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getattr nested attributes

Hi,

class A(object):
test = "test"

class B(object):
a = A()
In [36]: B.a.test
Out[36]: 'test'

In [37]: getattr(B, "a.test")
---------------------------------------------------------------------------
<type 'exceptions.AttributeError' Traceback (most recent call last)

/<ipython consolein <module>()

<type 'exceptions.AttributeError'>: type object 'B' has no attribute
'a.test'

???

Documentation says B.a.test and getattr(B, "a.test") should be equivalent.

http://docs.python.org/lib/built-in-funcs.html

any help?

Greg
Aug 15 '08 #1
8 5985
Gregor Horvath wrote:
any help?
I guess you missunderstood the sentence "For example, getattr(x,
'foobar') is equivalent to x.foobar.". getattr(x, "foo.bar") is not
equivalant to x.foo.bar.
Aug 15 '08 #2
Gregor Horvath wrote:
Hi,

class A(object):
test = "test"

class B(object):
a = A()
In [36]: B.a.test
Out[36]: 'test'

In [37]: getattr(B, "a.test")
---------------------------------------------------------------------------
<type 'exceptions.AttributeError' Traceback (most recent call
last)

/<ipython consolein <module>()

<type 'exceptions.AttributeError'>: type object 'B' has no attribute
'a.test'

???
I think that message is pretty clear. B doesn't have an attribute "a.test",
it has an attribute "a" which in turn has an attribute "test". You can
access it by calling getattr() twice,
>>getattr(getattr(B, "a"), "test")
'test'

make your own function that loops over the attributes, or spell it
>>reduce(getattr, "a.test".split("."), B)
'test'
Documentation says B.a.test and getattr(B, "a.test") should be equivalent.

http://docs.python.org/lib/built-in-funcs.html
No, it doesn't.

Peter
Aug 15 '08 #3
Peter Otten schrieb:
make your own function that loops over the attributes, or spell it
>>>reduce(getattr, "a.test".split("."), B)
'test'
Thank's, but this does not work for this case:

class A(object):
test = "test"

class B(object):
a = [A(),]

In [70]: reduce(getattr, "a[0].test".split("."), B)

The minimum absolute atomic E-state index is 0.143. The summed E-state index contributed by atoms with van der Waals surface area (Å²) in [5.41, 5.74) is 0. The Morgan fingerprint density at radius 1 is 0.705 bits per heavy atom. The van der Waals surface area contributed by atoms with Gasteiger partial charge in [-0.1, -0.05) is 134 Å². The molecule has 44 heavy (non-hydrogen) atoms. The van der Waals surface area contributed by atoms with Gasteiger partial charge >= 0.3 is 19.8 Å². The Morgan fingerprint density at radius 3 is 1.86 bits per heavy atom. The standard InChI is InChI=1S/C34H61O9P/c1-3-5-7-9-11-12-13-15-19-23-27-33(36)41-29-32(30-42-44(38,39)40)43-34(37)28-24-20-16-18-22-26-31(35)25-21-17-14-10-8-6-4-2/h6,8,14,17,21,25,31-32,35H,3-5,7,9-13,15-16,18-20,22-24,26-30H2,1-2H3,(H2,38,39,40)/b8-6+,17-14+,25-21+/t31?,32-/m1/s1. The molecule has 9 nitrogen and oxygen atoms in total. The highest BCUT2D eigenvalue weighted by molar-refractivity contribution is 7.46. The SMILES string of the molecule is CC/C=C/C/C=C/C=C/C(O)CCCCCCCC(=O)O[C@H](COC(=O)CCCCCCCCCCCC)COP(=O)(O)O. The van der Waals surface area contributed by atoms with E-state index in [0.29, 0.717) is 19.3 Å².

---------------------------------------------------------------------------
<type 'exceptions.AttributeError' Traceback (most recent call last)

/<ipython consolein <module>()

<type 'exceptions.AttributeError'>: type object 'B' has no attribute 'a[0]'

Seems that I have to use eval ?
I have a mapping text file (data) which contains such attributes strings
and those attributes should be read.

--
Greg
Aug 15 '08 #4
Gregor Horvath wrote:
Peter Otten schrieb:
>make your own function that loops over the attributes, or spell it
>>>>reduce(getattr, "a.test".split("."), B)
'test'

Thank's, but this does not work for this case:

class A(object):
test = "test"

class B(object):
a = [A(),]

In [70]: reduce(getattr, "a[0].test".split("."), B)
---------------------------------------------------------------------------
<type 'exceptions.AttributeError' Traceback (most recent call
last)

/<ipython consolein <module>()

<type 'exceptions.AttributeError'>: type object 'B' has no attribute
'a[0]'
Like the screwdriver doesn't work with a nail?
Seems that I have to use eval ?
I have a mapping text file (data) which contains such attributes strings
and those attributes should be read.
When you pass data to eval() it becomes code. If you trust the source of
that text file that would be the easiest approach. Otherwise google
for 'safe eval'.

Peter
Aug 15 '08 #5
On Fri, 15 Aug 2008 11:12:04 +0200, Gregor Horvath wrote:
Thank's, but this does not work for this case:

class A(object):
test = "test"

class B(object):
a = [A(),]

In [70]: reduce(getattr, "a[0].test".split("."), B)
---------------------------------------------------------------------------
<type 'exceptions.AttributeError' Traceback (most recent call last)

/<ipython consolein <module>()

<type 'exceptions.AttributeError'>: type object 'B' has no attribute 'a[0]'